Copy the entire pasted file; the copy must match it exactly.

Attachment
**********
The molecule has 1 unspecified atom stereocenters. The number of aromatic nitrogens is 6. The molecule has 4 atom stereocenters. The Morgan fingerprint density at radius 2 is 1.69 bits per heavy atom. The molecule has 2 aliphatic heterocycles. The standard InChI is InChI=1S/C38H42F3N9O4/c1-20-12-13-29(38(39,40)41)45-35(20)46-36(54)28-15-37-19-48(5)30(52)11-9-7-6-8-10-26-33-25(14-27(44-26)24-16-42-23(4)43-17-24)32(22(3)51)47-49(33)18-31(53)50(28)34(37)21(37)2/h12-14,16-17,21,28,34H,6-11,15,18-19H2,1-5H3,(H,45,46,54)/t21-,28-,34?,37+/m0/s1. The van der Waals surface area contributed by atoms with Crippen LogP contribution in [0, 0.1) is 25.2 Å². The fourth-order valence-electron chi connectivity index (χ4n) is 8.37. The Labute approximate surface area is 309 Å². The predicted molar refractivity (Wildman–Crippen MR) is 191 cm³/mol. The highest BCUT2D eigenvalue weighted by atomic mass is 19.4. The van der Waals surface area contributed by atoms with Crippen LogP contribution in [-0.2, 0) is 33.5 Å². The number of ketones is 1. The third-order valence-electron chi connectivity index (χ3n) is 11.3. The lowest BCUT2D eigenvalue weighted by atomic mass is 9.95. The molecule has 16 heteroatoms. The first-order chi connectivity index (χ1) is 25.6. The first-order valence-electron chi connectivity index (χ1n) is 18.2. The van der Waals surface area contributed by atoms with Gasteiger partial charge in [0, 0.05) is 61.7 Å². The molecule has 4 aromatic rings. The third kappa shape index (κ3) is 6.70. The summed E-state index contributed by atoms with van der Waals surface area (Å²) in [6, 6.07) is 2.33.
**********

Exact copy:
The molecule has 1 unspecified atom stereocenters. The number of aromatic nitrogens is 6. The molecule has 4 atom stereocenters. The Morgan fingerprint density at radius 2 is 1.69 bits per heavy atom. The molecule has 2 aliphatic heterocycles. The standard InChI is InChI=1S/C38H42F3N9O4/c1-20-12-13-29(38(39,40)41)45-35(20)46-36(54)28-15-37-19-48(5)30(52)11-9-7-6-8-10-26-33-25(14-27(44-26)24-16-42-23(4)43-17-24)32(22(3)51)47-49(33)18-31(53)50(28)34(37)21(37)2/h12-14,16-17,21,28,34H,6-11,15,18-19H2,1-5H3,(H,45,46,54)/t21-,28-,34?,37+/m0/s1. The van der Waals surface area contributed by atoms with Crippen LogP contribution in [0, 0.1) is 25.2 Å². The fourth-order valence-electron chi connectivity index (χ4n) is 8.37. The Labute approximate surface area is 309 Å². The predicted molar refractivity (Wildman–Crippen MR) is 191 cm³/mol. The highest BCUT2D eigenvalue weighted by atomic mass is 19.4. The van der Waals surface area contributed by atoms with Crippen LogP contribution in [-0.2, 0) is 33.5 Å². The number of ketones is 1. The third-order valence-electron chi connectivity index (χ3n) is 11.3. The lowest BCUT2D eigenvalue weighted by atomic mass is 9.95. The molecule has 16 heteroatoms. The first-order chi connectivity index (χ1) is 25.6. The first-order valence-electron chi connectivity index (χ1n) is 18.2. The van der Waals surface area contributed by atoms with Gasteiger partial charge in [0, 0.05) is 61.7 Å². The molecule has 4 aromatic rings. The third kappa shape index (κ3) is 6.70. The summed E-state index contributed by atoms with van der Waals surface area (Å²) in [6, 6.07) is 2.33.